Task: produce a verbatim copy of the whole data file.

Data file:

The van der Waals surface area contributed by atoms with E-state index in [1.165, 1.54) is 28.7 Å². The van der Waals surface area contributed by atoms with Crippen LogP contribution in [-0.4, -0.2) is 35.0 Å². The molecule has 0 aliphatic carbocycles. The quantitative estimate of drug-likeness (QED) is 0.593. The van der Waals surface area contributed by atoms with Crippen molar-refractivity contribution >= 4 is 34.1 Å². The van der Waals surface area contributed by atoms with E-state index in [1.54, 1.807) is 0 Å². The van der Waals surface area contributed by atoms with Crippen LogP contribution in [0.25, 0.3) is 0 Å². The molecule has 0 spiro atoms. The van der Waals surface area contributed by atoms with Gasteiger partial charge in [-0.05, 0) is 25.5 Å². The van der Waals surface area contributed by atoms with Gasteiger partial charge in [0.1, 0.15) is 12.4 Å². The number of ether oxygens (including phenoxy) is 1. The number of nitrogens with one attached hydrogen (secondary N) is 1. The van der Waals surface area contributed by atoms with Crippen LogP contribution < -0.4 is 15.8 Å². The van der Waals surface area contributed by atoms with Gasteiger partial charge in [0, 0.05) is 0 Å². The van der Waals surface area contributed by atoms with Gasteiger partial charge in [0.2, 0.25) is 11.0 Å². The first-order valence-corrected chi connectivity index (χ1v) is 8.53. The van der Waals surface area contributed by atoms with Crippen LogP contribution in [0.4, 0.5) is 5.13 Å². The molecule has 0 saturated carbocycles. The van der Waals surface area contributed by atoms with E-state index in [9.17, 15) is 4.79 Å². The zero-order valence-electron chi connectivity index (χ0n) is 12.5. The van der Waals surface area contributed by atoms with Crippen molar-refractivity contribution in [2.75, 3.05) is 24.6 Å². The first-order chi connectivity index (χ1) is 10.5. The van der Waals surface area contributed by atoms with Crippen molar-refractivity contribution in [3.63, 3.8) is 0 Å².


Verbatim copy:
The van der Waals surface area contributed by atoms with E-state index in [1.165, 1.54) is 28.7 Å². The van der Waals surface area contributed by atoms with Crippen LogP contribution in [-0.4, -0.2) is 35.0 Å². The molecule has 0 aliphatic carbocycles. The quantitative estimate of drug-likeness (QED) is 0.593. The van der Waals surface area contributed by atoms with Crippen molar-refractivity contribution >= 4 is 34.1 Å². The van der Waals surface area contributed by atoms with E-state index in [1.54, 1.807) is 0 Å². The van der Waals surface area contributed by atoms with Crippen LogP contribution in [0.25, 0.3) is 0 Å². The molecule has 0 spiro atoms. The van der Waals surface area contributed by atoms with Gasteiger partial charge in [-0.05, 0) is 25.5 Å². The van der Waals surface area contributed by atoms with Gasteiger partial charge in [0.1, 0.15) is 12.4 Å². The number of ether oxygens (including phenoxy) is 1. The number of nitrogens with one attached hydrogen (secondary N) is 1. The van der Waals surface area contributed by atoms with Crippen LogP contribution < -0.4 is 15.8 Å². The van der Waals surface area contributed by atoms with Gasteiger partial charge in [0, 0.05) is 0 Å². The van der Waals surface area contributed by atoms with Gasteiger partial charge in [0.2, 0.25) is 11.0 Å². The first-order valence-corrected chi connectivity index (χ1v) is 8.53. The van der Waals surface area contributed by atoms with Crippen LogP contribution in [0.4, 0.5) is 5.13 Å². The molecule has 0 saturated carbocycles. The van der Waals surface area contributed by atoms with E-state index in [9.17, 15) is 4.79 Å². The zero-order valence-electron chi connectivity index (χ0n) is 12.5. The van der Waals surface area contributed by atoms with Crippen molar-refractivity contribution in [2.75, 3.05) is 24.6 Å². The first-order chi connectivity index (χ1) is 10.5. The van der Waals surface area contributed by atoms with Crippen molar-refractivity contribution in [3.63, 3.8) is 0 Å².